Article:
The Servant

The Servant ★★★★½

the hardest thing a person may ever do is form their own unique views and perspectives. 

the Britain, where a social hierarchy is something that still, even today, plagues certain levels of our society, but it’s horrid past holds much more significance, acting as a portrait of times that must never be repeated. 

a person can be one thing while another something totally different, but how, when hidden away in the confinement of ones own home, do differing personalities and, quite often, different people altogether, can people become differentiated?

the problem soon becomes that, when living with someone, whether or not you may consider them to be your staff or merely family, you will slowly merge together within their personalities, the boundaries that society places for you, ones that deem you trapped within a certain realm of possibilities, can be entirely broken down. 

this doesn’t mean it breaks a natural order of things, nor does it cause disarray to what life SHOULD be. it, in fact, highlights the natural order of life, offering a way of viewing individuals in which creates equality between souls rather than basing relation upon material possession. 

however, it is the damage that these sudden changes can truly do that creates the largest problems of all. 

we live our lives thinking and expecting one simple straight road to be the one for us. there are no twists or turns, there are no trees lining it for offenders to knock us out on our root, we merely pass along and, any obstacle that does arise, merely feels as though it is part of the ride that we have been set upon.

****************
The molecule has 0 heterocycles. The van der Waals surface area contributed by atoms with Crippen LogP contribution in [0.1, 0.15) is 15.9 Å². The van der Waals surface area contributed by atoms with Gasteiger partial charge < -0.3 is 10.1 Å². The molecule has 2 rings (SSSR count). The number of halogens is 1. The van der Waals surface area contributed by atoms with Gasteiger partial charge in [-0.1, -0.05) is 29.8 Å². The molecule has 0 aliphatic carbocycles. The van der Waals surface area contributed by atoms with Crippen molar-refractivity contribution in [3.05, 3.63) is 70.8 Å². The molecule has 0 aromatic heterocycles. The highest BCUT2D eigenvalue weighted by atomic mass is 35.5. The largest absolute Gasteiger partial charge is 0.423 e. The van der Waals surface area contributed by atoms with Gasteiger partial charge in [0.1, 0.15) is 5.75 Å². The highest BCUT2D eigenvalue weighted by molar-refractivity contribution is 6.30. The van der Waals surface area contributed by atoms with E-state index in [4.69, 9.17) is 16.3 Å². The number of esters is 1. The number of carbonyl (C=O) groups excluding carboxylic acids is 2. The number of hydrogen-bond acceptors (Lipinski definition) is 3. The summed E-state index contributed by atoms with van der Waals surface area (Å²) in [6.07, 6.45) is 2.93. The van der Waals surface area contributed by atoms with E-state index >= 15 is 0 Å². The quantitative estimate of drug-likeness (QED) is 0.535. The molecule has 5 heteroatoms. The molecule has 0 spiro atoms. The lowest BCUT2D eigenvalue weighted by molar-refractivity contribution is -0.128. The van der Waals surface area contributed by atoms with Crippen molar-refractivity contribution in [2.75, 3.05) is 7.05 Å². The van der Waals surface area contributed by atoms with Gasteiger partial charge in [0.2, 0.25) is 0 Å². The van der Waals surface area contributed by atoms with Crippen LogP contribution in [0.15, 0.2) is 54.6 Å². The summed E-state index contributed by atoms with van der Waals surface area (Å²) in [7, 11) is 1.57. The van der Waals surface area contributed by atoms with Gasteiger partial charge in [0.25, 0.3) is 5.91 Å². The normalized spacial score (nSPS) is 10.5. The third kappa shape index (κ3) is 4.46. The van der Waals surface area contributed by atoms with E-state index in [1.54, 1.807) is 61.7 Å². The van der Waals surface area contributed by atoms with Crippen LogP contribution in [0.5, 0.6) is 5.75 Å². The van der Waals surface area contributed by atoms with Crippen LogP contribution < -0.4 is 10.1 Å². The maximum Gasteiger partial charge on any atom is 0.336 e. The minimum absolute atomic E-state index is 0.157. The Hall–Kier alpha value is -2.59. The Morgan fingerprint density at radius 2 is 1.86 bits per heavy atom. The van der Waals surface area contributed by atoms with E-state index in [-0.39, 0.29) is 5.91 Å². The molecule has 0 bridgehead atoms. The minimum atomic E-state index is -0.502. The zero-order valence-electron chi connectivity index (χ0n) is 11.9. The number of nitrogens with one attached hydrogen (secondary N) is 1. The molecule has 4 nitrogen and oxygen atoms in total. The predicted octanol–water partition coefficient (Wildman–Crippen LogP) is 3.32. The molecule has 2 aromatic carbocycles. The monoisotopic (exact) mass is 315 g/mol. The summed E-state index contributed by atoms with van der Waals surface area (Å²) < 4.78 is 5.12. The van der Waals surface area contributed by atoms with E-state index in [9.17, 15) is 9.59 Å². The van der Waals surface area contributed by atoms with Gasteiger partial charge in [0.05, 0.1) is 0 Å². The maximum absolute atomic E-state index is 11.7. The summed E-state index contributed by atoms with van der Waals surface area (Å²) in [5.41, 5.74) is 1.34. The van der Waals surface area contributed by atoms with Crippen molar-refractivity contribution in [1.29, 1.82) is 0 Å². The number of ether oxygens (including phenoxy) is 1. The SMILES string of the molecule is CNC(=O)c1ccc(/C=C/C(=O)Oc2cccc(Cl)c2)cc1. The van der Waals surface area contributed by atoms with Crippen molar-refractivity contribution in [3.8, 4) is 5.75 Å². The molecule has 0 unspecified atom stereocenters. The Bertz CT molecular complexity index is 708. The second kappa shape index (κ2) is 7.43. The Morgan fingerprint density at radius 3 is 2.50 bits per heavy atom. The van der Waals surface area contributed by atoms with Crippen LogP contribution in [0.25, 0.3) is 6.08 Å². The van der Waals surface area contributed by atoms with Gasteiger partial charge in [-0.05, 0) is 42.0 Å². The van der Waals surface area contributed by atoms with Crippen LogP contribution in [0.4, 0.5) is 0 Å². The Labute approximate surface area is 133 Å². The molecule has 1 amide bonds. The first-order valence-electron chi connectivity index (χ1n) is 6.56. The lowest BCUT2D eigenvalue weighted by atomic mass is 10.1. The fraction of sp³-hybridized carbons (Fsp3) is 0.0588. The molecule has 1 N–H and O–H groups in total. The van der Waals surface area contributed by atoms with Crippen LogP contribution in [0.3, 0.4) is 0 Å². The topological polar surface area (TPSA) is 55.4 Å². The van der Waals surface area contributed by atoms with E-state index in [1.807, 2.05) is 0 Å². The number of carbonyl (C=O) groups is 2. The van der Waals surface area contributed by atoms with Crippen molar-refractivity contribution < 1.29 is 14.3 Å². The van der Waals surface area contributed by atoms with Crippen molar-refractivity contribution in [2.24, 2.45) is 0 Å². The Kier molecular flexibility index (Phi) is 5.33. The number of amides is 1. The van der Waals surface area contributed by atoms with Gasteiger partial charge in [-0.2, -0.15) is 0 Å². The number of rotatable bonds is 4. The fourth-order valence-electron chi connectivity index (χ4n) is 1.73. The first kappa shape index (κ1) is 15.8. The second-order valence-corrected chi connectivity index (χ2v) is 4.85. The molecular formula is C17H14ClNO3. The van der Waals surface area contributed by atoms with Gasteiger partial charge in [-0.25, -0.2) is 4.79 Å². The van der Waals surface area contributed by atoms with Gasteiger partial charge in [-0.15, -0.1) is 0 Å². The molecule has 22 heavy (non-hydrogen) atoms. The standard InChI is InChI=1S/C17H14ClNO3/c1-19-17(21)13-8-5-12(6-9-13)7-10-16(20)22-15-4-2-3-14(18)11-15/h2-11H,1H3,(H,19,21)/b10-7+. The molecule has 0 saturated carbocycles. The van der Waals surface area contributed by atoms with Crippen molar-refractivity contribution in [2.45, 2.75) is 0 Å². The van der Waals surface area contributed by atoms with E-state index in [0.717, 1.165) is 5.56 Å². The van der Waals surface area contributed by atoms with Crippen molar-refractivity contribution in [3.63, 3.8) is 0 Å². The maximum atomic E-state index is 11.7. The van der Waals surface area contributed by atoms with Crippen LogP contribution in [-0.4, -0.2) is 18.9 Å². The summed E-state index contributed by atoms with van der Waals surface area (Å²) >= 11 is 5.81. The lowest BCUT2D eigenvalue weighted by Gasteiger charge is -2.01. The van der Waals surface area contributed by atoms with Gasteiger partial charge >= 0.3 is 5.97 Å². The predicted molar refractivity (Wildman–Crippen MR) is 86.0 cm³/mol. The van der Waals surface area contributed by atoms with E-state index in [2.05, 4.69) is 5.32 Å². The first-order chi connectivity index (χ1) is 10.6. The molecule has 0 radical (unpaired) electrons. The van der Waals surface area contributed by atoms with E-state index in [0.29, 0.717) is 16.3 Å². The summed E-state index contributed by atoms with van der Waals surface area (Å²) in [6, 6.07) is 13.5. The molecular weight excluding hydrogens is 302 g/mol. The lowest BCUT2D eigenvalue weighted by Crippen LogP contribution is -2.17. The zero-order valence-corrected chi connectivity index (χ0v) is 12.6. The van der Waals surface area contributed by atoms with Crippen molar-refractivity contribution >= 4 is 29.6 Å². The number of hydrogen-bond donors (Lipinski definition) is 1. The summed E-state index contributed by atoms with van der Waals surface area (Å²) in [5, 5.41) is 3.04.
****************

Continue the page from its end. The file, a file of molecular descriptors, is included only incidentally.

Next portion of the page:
but when this road is contorted, sharpened at its edges and curled to align with other roads, even merging with them, then our life, which may have seemed so formulaic, becomes a winding labyrinth of distress. 

this course that our world places us on has set us within a false sense of security, it makes us believe that we are in one place and can only ever stay there, but when we are shown that this is not the case and, in fact, can and should have the chance to partake within any lifestyle we wish, psychological fractures begin to form. 

we may lose who we are, we may begin to transform into someone else entirely, yet we will still be ourselves. the lack of restrictions that we face only shortens the gap between ourselves and others, but in this shortening, due to the engrained nature of competition on our minds, clashes occur, disastrous ones.

we are left to fall down an endless spiral into eternal conflict. whether this conflict is with ourselves or with another is somehow left perpetually ambiguous, but the pain remains the same. yet none of this lies as being our own faults…

so who is to blame?

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